What do you think? Have I got it right? Do you want to be married to your work? Are you looking for a calling?

Let us know in the comments.

Please note: I reserve the right to delete comments that are offensive or off-topic.

Leave a Reply

15 thoughts on “Why You Should Be Married to Your Work

  1. Ryan,
    What you say makes perfect sense. I like my job but it’s not what I’m passionate about. I long to give everything to something that strikes a chord in my soul. Thanks for articulating it so well. I know what steps to take next. Now I feel free to start!

  2. Right on the money, Ryan!
    I’ve tried the dramatic leaps into action, and though I learned a lot from those failed experiences, the greatest lesson was figuring out the 3 points you make.
    I’m now fortunate to be in a place that I can be open about my passion, and have the encouragement to start where I am, and take one small step at a time. Not many people are fortunate to have a boss that recognizes your passion and your strengths and chooses to leverage them.

  3. Love this post! Being married is really all about having a committed relationship in which you provide support, effort, time and love and look for the same for yourself. It’s one step at a time, building trust and having fun and relying on this most important relationship to add exponential pleasure and comfort and security and fun and wisdom to your life.

    You can be married to anther person, and why can’t we have the same relationship with a business?!


  4. Great post as always. Last year I followed your instructions to define my life’s purpose in one sentence: “I’m a pro frisbee player who travels the world selling sunglasses and helping people.” After finishing grad school in May, I quit my job at Deloitte to focus full time on running Waveborn (www.waveborn.com/shop), as well as playing and coaching ultimate in the DC area. There is no doubt that I am married to my “work” now because I believe that any time I am training for ultimate, spreading our mission at waveborn, or just helping people in general, that I am working hard. It is great to get up every morning and love the work I do. Thanks again for all your inspiration – I do my best to share your methods with my friends who are struggling in dead end cubicles and can’t figure out what they need to do to make them happy :)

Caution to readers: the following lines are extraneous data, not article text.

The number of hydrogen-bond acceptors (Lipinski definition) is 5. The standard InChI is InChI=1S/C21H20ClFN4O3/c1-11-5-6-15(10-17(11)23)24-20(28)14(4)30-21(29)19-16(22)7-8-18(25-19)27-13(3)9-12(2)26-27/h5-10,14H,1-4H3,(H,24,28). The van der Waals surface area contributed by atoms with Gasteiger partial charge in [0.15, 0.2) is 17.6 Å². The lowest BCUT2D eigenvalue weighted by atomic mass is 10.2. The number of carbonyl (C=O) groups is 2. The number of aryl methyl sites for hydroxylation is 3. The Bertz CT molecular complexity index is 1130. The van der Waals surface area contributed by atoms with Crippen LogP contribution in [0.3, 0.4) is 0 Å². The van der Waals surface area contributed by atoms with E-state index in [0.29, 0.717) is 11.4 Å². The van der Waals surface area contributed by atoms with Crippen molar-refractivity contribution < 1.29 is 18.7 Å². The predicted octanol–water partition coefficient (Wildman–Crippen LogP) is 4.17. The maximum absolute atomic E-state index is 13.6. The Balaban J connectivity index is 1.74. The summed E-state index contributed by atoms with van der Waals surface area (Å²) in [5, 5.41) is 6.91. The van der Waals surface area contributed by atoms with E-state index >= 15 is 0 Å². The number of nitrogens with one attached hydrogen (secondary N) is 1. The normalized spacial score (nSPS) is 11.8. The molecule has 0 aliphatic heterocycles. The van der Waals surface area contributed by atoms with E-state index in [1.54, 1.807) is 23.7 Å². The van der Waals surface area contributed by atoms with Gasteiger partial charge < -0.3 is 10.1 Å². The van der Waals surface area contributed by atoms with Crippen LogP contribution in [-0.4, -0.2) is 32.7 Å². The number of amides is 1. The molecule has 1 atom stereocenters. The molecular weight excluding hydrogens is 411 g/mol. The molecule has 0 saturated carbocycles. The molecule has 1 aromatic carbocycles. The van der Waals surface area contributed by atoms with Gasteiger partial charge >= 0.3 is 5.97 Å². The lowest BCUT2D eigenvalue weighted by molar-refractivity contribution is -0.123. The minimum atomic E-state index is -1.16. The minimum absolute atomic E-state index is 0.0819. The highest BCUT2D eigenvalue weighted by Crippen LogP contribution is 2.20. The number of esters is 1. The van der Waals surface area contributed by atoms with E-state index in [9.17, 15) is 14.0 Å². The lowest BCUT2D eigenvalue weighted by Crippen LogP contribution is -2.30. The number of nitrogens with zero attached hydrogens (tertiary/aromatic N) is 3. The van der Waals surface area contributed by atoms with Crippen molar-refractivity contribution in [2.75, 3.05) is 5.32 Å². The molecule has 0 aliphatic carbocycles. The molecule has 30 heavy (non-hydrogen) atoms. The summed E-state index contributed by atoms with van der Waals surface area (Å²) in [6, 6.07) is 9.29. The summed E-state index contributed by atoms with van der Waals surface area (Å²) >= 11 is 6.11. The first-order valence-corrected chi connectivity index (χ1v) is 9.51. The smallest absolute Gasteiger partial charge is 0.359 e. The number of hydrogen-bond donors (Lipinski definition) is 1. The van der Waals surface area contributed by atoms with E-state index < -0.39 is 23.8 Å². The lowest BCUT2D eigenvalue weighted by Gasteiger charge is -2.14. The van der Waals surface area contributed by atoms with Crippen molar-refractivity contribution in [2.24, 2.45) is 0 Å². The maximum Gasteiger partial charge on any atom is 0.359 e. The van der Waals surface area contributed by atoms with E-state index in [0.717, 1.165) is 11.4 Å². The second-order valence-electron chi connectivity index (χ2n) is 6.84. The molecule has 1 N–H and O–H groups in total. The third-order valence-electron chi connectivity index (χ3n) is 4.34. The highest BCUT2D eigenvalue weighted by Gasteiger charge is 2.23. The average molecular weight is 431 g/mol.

5. Very well done! Love your blog, Ryan! Much incite in your choice of words. Looking for (career) love in all the wrong places…until now!

  6. YES! It’s like we’ve been using the term “Married to your job” in the wrong context all along; instead we should have been saying: “In bondage to your work.” The term married is a true commitment that conveys the significance of true love in its meaning, the other way is drudgery and unfulfilling. It’s time to start having this perspective — and even as I write this I am awaiting the response to go to that fulfilling experience, working that job I can love, respect and commit to as a career (calling, relationship).

  7. Well said. Married is interesting way to look at it. I look at it in a bit more of a spiritual sense— when you find your calling your fulling your soul’s need. For years I’ve known deep down inside that I was an entrepreneur. Then I finally took action. But the outcomes weren’t what I had hoped for, so I gave up. Then, years later my soul kept telling me to try again. And now I’m back and I know that its right because it’s all I think about from the minute I get up in the morning till the second I fall asleep.